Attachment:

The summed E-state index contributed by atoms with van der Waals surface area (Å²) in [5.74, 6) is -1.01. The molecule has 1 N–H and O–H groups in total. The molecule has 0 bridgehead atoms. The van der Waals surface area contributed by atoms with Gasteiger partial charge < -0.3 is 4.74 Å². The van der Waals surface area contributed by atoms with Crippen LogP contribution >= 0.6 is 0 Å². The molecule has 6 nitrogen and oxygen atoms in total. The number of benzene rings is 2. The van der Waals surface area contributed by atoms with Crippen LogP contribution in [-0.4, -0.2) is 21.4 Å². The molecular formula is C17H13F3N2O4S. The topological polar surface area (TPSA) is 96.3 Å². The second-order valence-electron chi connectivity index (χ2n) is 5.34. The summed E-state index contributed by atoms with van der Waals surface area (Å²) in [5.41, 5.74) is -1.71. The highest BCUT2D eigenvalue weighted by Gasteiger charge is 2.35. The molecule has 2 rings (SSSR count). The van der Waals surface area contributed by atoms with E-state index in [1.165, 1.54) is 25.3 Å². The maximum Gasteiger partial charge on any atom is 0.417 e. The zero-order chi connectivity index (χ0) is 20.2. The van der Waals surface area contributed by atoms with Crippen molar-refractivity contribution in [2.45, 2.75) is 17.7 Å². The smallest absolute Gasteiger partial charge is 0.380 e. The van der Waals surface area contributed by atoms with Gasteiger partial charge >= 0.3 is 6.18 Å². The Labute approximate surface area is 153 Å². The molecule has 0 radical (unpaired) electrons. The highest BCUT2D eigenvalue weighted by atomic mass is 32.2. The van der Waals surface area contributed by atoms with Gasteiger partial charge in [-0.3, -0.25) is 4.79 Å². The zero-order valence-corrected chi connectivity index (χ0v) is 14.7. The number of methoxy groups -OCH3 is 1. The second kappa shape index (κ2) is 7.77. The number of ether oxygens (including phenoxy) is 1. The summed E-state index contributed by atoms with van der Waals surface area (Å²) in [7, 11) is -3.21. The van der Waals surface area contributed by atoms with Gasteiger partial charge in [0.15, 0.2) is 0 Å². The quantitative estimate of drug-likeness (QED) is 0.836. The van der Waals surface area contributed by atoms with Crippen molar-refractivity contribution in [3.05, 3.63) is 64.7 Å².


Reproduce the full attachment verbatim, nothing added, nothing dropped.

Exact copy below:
The summed E-state index contributed by atoms with van der Waals surface area (Å²) in [5.74, 6) is -1.01. The molecule has 1 N–H and O–H groups in total. The molecule has 0 bridgehead atoms. The van der Waals surface area contributed by atoms with Gasteiger partial charge < -0.3 is 4.74 Å². The van der Waals surface area contributed by atoms with Crippen LogP contribution >= 0.6 is 0 Å². The molecule has 6 nitrogen and oxygen atoms in total. The number of benzene rings is 2. The van der Waals surface area contributed by atoms with Crippen LogP contribution in [-0.4, -0.2) is 21.4 Å². The molecular formula is C17H13F3N2O4S. The topological polar surface area (TPSA) is 96.3 Å². The second-order valence-electron chi connectivity index (χ2n) is 5.34. The summed E-state index contributed by atoms with van der Waals surface area (Å²) in [5.41, 5.74) is -1.71. The highest BCUT2D eigenvalue weighted by Gasteiger charge is 2.35. The molecule has 2 rings (SSSR count). The van der Waals surface area contributed by atoms with E-state index in [1.165, 1.54) is 25.3 Å². The maximum Gasteiger partial charge on any atom is 0.417 e. The zero-order chi connectivity index (χ0) is 20.2. The van der Waals surface area contributed by atoms with Crippen molar-refractivity contribution in [2.45, 2.75) is 17.7 Å². The smallest absolute Gasteiger partial charge is 0.380 e. The van der Waals surface area contributed by atoms with Gasteiger partial charge >= 0.3 is 6.18 Å². The Labute approximate surface area is 153 Å². The molecule has 0 radical (unpaired) electrons. The highest BCUT2D eigenvalue weighted by atomic mass is 32.2. The van der Waals surface area contributed by atoms with Gasteiger partial charge in [-0.3, -0.25) is 4.79 Å². The zero-order valence-corrected chi connectivity index (χ0v) is 14.7. The number of methoxy groups -OCH3 is 1. The second kappa shape index (κ2) is 7.77. The number of ether oxygens (including phenoxy) is 1. The summed E-state index contributed by atoms with van der Waals surface area (Å²) in [7, 11) is -3.21. The van der Waals surface area contributed by atoms with Gasteiger partial charge in [0.15, 0.2) is 0 Å². The quantitative estimate of drug-likeness (QED) is 0.836. The van der Waals surface area contributed by atoms with Crippen molar-refractivity contribution in [3.05, 3.63) is 64.7 Å².